Norfolk is a long way away from anywhere, and if I were you, I shouldn't start from here. By the time you get to the outskirts of Cromer, any distinctions between science, beachcombing, social commentary, writing and animal husbandry have started to blur. When the process is complete, you know you've arrived at the End Of The Pier Show. So, welcome. Find somewhere to park your unicycle. Pull up a girrafe chair. Make yourself comfortable.

Tuesday, May 12, 2009

Gravy Train

At the weekend, Crox Minima (aged nearly 9) and I had a double-date at the optician. We both had eye tests and ordered new spectaculi. My bill came to a nystagmatizing £375. My employers, being the enlightened souls they are, cover the cost of the eye test (£25) and will contribute up to £50 to the cost of lenses and frames, which helps modulate the intake of breath somewhat. On Monday morning I downloaded the required form, filled it out, and sent it to the Fees Office Personnel. Crox Minima, however, came out with a bill of precisely £0. As she is under 16, her eye test is free, and so are her lenses, and frames, too. I think it's an absolute scandal! OK, OK, she's only a kid, but that the tab for such personal items should be picked up by the taxpayer, that is, me? Already, I feel I'm paying for the National Health Service single-handed. What's a boy to do?

My father came up with the obvious solution. I should become a Member of Parliament. As the Honourable Member for Cromer South-East I'm sure I could claim the full cost of my spectacles, and more besides. Many other expenses clamour for my attention.

First is my annual season ticket to London, which costs me £6,000. Given that I spend a lot of time on trains, I could probably designate coach B on the London-Norwich express (and back again) as my London Home, and call the cost of a season ticket an interest-only mortgage.

Meanwhile, back at the ranch, I'm sure I could claim expenses on behalf of Mrs Crox as Head Zookeeper. I also have a Personal Fitness Trainer, who doesn't come cheap, either. She recently had a skin condition that required £60 worth of antibiotics to treat, though the Fees Office might baulk, I suppose, at claims for a bill (£206) to have her spayed. On the subject of vet bills, Felis cromercroxorum has to go and have his annual check-up and injections

which cost £35 a pop, and even Beelzebun Demon Bunny of DOOM
has to have occasional jabs against myxomatosis. The other day, the Croxii accompanied Hermione the Chicken

to the vet, who had something wrong with her feet (the chicken, that is, not the vet, though the vet might have had something wrong with her feet she wasn't telling us about. It's hard to tell, she had shoes on at the time - the vet, that is, not the chicken).

And on the subject of chickens, we've just ordered a new Eglu, which I guess could be claimed for. We're keeping the old Eglu, though, so we can re-designate it as the chickens' second home, and claim an allowance on that. If people can have a second-home allowance, why not the chickens? Given that zoning regulations prevent us from having a farm in what is after all a suburban garden, they are less chickens than members of the family. Feeding this lot isn't chickenfeed - well, it is chickenfeed, but it's also guinea-pig feed. As we have eleven g-pigs, they take a lot of feeding. And it's also hamster-feed, bunny-feed and snake-feed, and dead mice for snakes can cost almost a pound a piece.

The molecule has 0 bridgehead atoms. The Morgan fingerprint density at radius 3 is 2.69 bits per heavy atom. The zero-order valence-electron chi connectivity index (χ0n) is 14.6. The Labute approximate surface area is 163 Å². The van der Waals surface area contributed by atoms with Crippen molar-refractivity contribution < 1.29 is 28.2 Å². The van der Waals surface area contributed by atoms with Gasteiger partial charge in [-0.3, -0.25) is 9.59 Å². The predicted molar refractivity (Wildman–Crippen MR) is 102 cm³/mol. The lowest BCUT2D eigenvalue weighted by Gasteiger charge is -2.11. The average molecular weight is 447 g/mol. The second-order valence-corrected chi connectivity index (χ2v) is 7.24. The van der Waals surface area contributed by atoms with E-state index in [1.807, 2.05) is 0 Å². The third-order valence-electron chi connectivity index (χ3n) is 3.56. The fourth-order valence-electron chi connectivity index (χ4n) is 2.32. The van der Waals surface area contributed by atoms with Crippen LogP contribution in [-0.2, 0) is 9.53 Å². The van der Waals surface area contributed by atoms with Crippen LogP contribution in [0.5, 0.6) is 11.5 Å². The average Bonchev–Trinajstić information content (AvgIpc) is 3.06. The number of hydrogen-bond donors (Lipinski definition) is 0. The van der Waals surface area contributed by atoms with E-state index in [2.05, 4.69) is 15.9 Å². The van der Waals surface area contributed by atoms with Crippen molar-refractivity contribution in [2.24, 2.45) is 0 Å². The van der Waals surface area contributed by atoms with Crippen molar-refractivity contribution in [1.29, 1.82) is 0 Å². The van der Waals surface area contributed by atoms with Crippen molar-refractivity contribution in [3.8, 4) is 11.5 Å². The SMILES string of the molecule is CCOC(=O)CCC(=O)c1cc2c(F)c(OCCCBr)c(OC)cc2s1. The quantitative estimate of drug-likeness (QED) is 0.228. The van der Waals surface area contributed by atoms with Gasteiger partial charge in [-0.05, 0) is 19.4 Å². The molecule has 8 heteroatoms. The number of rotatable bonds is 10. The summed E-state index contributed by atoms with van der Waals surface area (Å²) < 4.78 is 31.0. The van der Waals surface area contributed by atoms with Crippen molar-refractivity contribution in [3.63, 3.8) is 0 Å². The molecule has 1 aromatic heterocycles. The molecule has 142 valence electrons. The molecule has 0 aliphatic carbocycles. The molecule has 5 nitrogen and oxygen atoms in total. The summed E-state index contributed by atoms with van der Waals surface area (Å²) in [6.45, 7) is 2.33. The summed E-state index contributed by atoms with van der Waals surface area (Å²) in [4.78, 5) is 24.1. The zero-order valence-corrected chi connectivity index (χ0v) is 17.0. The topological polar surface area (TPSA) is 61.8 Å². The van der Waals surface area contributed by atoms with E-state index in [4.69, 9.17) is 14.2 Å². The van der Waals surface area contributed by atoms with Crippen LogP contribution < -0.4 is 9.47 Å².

Elsewhere in the Jardin Des Girrafes, I've spent about £2,500 on two sheds, £1,500 on landscaping, and oodles more on a conservatory, patio, garden furniture, plants, etc etc. Indoors, the Maison Des Girrafes continues to be a money pit, and that'll also generate quite a lot of claims for plumbing, electrical work, redecoration, flooring, general maintenance and a man to replace the lightbulbs. They're expensive lightbulbs, too - energy-saving R63 spotlights cost at least £10 each. We also spent £500 on a TV, and we should claim for that, as well as DVD rental: though I think I'd draw the line at porn films (in Norfolk we know how to make our own entertainment).

There's also Caroline, the trusty 1995 eVolvo, who needs to be kept on the road so I can take the children to music lessons and swimming and Mrs Crox to Slashers Supermarket and other important matters of constituency business.

The list could go on ... and on.

The question, now, is if I am to stand for Parliament, which party I should represent. But really, does it matter? As the animals looked through the window, they gazed first at the pigs, and then at the men, and then at the pigs again, and found that they could no longer tell the difference between them.

4 comments:

  1. If you scrap the old Eglu, maybe you could claim Eglu-scrappage.

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  2. If people can have a second-home allowance, why not the chickens?I think the chickens would have to be Members of Parliament too. Which is a thought.

    ReplyDelete
  3. I might be able to finesse it if I say the chickens are research assistants.

    ReplyDelete